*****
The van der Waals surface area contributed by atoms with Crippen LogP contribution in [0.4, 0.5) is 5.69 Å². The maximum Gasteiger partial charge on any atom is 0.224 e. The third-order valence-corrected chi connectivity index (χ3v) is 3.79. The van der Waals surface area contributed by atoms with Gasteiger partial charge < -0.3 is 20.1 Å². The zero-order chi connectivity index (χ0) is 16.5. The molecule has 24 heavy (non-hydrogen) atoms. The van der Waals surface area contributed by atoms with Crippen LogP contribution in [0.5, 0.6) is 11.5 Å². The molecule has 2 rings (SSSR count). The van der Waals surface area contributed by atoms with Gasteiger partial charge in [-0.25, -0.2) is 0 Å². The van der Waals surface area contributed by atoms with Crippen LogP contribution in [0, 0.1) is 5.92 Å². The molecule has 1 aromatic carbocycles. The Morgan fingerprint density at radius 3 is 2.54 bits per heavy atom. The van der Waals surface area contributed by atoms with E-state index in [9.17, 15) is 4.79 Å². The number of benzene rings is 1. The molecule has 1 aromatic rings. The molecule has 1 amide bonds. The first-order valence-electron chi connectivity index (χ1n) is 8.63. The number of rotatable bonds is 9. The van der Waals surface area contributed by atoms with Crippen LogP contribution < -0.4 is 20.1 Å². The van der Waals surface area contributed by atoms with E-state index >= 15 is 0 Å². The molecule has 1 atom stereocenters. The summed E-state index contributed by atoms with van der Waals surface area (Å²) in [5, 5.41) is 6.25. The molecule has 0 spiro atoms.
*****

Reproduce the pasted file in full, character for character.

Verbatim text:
The van der Waals surface area contributed by atoms with Crippen LogP contribution in [0.4, 0.5) is 5.69 Å². The maximum Gasteiger partial charge on any atom is 0.224 e. The third-order valence-corrected chi connectivity index (χ3v) is 3.79. The van der Waals surface area contributed by atoms with Gasteiger partial charge < -0.3 is 20.1 Å². The zero-order chi connectivity index (χ0) is 16.5. The molecule has 24 heavy (non-hydrogen) atoms. The van der Waals surface area contributed by atoms with Crippen LogP contribution in [0.5, 0.6) is 11.5 Å². The molecule has 2 rings (SSSR count). The van der Waals surface area contributed by atoms with Gasteiger partial charge in [-0.25, -0.2) is 0 Å². The van der Waals surface area contributed by atoms with Crippen LogP contribution in [0, 0.1) is 5.92 Å². The molecule has 1 aromatic carbocycles. The Morgan fingerprint density at radius 3 is 2.54 bits per heavy atom. The van der Waals surface area contributed by atoms with E-state index in [9.17, 15) is 4.79 Å². The number of benzene rings is 1. The molecule has 1 aromatic rings. The molecule has 1 amide bonds. The first-order valence-electron chi connectivity index (χ1n) is 8.63. The number of rotatable bonds is 9. The van der Waals surface area contributed by atoms with Crippen LogP contribution < -0.4 is 20.1 Å². The van der Waals surface area contributed by atoms with E-state index >= 15 is 0 Å². The molecule has 1 atom stereocenters. The summed E-state index contributed by atoms with van der Waals surface area (Å²) in [5, 5.41) is 6.25. The molecule has 0 spiro atoms.